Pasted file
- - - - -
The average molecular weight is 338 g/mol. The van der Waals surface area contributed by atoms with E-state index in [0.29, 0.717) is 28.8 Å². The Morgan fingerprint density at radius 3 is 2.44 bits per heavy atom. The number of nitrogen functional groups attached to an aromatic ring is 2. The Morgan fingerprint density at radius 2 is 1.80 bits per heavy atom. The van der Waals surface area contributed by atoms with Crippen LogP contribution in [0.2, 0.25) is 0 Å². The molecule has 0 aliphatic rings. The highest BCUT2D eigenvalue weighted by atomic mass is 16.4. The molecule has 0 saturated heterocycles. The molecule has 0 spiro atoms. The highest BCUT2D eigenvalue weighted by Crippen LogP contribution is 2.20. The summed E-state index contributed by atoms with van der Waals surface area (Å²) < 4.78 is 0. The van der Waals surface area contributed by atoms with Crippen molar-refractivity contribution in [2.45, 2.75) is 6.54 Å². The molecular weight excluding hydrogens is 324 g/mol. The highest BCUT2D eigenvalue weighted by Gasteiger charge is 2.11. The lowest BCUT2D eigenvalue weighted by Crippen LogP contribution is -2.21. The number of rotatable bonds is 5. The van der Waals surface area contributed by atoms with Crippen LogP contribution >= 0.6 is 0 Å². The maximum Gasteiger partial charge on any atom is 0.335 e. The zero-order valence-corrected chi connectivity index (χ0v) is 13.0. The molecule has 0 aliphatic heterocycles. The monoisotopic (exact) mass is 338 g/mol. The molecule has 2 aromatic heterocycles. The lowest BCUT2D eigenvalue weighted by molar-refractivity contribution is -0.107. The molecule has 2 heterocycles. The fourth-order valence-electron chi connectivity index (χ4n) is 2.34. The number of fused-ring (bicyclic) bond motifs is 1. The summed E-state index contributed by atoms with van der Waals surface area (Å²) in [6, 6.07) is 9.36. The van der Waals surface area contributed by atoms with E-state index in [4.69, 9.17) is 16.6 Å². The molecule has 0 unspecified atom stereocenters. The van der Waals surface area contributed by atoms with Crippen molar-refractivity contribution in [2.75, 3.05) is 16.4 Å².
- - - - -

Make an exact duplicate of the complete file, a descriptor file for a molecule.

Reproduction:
The average molecular weight is 338 g/mol. The van der Waals surface area contributed by atoms with E-state index in [0.29, 0.717) is 28.8 Å². The Morgan fingerprint density at radius 3 is 2.44 bits per heavy atom. The number of nitrogen functional groups attached to an aromatic ring is 2. The Morgan fingerprint density at radius 2 is 1.80 bits per heavy atom. The van der Waals surface area contributed by atoms with Crippen LogP contribution in [0.2, 0.25) is 0 Å². The molecule has 0 aliphatic rings. The highest BCUT2D eigenvalue weighted by atomic mass is 16.4. The molecule has 0 saturated heterocycles. The molecule has 0 spiro atoms. The highest BCUT2D eigenvalue weighted by Crippen LogP contribution is 2.20. The summed E-state index contributed by atoms with van der Waals surface area (Å²) < 4.78 is 0. The van der Waals surface area contributed by atoms with Crippen molar-refractivity contribution in [2.45, 2.75) is 6.54 Å². The molecular weight excluding hydrogens is 324 g/mol. The highest BCUT2D eigenvalue weighted by Gasteiger charge is 2.11. The lowest BCUT2D eigenvalue weighted by Crippen LogP contribution is -2.21. The number of rotatable bonds is 5. The van der Waals surface area contributed by atoms with Crippen LogP contribution >= 0.6 is 0 Å². The maximum Gasteiger partial charge on any atom is 0.335 e. The zero-order valence-corrected chi connectivity index (χ0v) is 13.0. The molecule has 0 aliphatic heterocycles. The monoisotopic (exact) mass is 338 g/mol. The molecule has 2 aromatic heterocycles. The lowest BCUT2D eigenvalue weighted by molar-refractivity contribution is -0.107. The molecule has 2 heterocycles. The fourth-order valence-electron chi connectivity index (χ4n) is 2.34. The number of fused-ring (bicyclic) bond motifs is 1. The summed E-state index contributed by atoms with van der Waals surface area (Å²) in [6, 6.07) is 9.36. The van der Waals surface area contributed by atoms with E-state index in [4.69, 9.17) is 16.6 Å². The molecule has 0 unspecified atom stereocenters. The van der Waals surface area contributed by atoms with Crippen molar-refractivity contribution in [2.75, 3.05) is 16.4 Å².